"Hong Kong, 1966. Sook-Yin is exiled from Kowloon to London with orders to restore honor to her family. But as she trains to become a nurse in cold and wet England, Sook-Yin realizes that, like so many transplants, she must carve out a destiny of her own to survive. Thirty years later in London, having lost her mother as a small child, biracial misfit Lily can only remember what Maya, her preternaturally perfect older sister, has told her about Sook-Yin. Unexpectedly named in the will of a powerful Chinese stranger, Lily embarks on a secret pilgrimage across the world to discover the lost side of her identity and claim the reward. But just as change is coming to Hong Kong, so Lily learns Maya's secrecy about their past has deep roots, and that good fortune comes at a price. Heartfelt, wry and achingly real, Ghost Girl, Banana marks the stunning debut of a writer-to-watch"--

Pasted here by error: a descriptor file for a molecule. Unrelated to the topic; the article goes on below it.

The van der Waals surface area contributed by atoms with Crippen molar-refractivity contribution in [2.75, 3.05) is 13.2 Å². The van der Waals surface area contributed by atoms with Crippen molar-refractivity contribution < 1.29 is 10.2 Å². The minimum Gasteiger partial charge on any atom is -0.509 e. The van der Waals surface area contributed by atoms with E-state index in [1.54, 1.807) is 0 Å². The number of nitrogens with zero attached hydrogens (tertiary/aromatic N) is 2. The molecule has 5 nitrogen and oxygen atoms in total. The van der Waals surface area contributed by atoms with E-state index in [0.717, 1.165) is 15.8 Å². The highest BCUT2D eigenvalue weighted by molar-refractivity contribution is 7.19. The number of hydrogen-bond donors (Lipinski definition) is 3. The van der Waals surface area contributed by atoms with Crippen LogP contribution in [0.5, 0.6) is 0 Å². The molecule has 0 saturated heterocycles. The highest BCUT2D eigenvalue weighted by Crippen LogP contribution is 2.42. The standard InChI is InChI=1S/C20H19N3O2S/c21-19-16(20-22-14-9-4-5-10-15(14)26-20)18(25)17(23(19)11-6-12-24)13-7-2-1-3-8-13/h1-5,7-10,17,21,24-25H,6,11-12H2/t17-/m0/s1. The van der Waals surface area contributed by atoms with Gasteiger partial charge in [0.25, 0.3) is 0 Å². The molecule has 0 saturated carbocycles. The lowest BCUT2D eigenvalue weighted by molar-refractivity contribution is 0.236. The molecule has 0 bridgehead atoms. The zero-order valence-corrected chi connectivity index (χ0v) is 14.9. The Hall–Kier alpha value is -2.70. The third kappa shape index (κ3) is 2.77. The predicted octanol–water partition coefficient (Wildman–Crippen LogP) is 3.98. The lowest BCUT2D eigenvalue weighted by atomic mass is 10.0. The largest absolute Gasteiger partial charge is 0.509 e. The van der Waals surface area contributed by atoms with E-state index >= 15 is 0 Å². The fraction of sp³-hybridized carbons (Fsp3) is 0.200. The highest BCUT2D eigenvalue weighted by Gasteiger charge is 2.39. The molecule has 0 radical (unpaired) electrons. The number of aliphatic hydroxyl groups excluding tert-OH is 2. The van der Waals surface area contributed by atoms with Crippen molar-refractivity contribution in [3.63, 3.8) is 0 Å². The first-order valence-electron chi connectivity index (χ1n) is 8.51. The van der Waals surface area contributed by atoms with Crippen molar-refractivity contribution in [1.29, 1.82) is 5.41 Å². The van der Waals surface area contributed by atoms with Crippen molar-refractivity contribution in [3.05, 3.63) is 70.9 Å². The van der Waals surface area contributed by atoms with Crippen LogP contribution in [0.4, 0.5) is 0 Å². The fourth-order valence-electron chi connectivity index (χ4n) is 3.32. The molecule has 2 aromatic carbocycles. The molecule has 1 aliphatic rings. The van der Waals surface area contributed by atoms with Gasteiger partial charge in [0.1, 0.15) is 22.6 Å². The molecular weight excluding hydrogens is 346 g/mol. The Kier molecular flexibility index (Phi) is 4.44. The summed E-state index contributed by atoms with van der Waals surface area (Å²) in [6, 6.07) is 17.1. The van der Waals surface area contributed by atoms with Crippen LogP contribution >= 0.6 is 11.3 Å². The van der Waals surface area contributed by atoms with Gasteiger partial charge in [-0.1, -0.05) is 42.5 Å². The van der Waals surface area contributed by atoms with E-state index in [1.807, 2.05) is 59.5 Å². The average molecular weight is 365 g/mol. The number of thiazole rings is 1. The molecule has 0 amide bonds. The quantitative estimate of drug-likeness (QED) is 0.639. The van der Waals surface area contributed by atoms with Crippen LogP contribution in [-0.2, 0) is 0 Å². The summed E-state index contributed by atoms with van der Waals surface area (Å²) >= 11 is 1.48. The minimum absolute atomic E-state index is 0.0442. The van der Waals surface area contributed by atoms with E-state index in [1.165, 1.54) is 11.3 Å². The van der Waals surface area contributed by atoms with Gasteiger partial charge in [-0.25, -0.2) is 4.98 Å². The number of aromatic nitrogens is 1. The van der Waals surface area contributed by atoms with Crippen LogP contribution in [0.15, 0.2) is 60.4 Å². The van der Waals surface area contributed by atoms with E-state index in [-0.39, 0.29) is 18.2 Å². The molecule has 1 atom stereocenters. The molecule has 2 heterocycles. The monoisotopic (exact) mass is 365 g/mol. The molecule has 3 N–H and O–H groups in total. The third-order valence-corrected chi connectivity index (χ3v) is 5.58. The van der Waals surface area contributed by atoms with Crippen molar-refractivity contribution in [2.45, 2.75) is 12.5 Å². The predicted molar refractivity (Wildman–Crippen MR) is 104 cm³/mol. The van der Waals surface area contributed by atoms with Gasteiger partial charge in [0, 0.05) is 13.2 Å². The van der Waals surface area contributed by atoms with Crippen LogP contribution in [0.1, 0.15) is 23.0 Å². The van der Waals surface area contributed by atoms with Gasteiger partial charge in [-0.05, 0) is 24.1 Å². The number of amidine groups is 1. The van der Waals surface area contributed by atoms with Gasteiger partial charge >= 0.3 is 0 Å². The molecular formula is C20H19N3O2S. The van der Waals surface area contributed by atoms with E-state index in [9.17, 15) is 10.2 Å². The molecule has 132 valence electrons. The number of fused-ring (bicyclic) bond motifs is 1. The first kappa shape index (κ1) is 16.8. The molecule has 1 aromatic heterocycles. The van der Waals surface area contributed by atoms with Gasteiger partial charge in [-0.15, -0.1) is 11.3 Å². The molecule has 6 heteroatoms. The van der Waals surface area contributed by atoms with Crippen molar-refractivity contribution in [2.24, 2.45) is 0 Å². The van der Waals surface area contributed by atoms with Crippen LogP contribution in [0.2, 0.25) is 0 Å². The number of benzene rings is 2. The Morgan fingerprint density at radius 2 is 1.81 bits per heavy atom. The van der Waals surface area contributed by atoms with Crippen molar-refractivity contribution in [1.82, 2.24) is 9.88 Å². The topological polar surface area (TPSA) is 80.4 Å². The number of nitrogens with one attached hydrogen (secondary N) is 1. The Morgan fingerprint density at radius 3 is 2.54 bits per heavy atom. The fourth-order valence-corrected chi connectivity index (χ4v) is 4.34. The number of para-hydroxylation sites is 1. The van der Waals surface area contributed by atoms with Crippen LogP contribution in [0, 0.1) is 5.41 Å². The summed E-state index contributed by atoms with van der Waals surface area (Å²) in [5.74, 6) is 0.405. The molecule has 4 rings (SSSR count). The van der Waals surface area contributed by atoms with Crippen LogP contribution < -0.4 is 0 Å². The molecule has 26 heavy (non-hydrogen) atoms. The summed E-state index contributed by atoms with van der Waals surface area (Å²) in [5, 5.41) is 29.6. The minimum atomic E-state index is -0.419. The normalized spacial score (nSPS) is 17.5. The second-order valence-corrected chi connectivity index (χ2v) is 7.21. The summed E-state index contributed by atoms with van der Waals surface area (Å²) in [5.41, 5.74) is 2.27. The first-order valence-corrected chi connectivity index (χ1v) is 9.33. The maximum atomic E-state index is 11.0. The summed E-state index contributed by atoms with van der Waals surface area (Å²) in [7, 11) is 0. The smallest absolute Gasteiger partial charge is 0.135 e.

While sharing a wealth of nuanced historical details of everyday life in two very different cultures and in very different time periods, first-time novelist Wharton is able to keep the focus on her characters. As she alternates between the primary voices of Sook-Yin in the past and Lily in the present, the secondary characters are also fully realized and add depth to this rich family saga.
Treading sure-footedly on uneven terrain, author Wharton unpacks chauvinist attitudes about race and nationality from the perspectives of both the colonized and the colonizers, painting, through bitter twists and turns, a picture of diasporic people whose origins are their most valuable MacGuffins.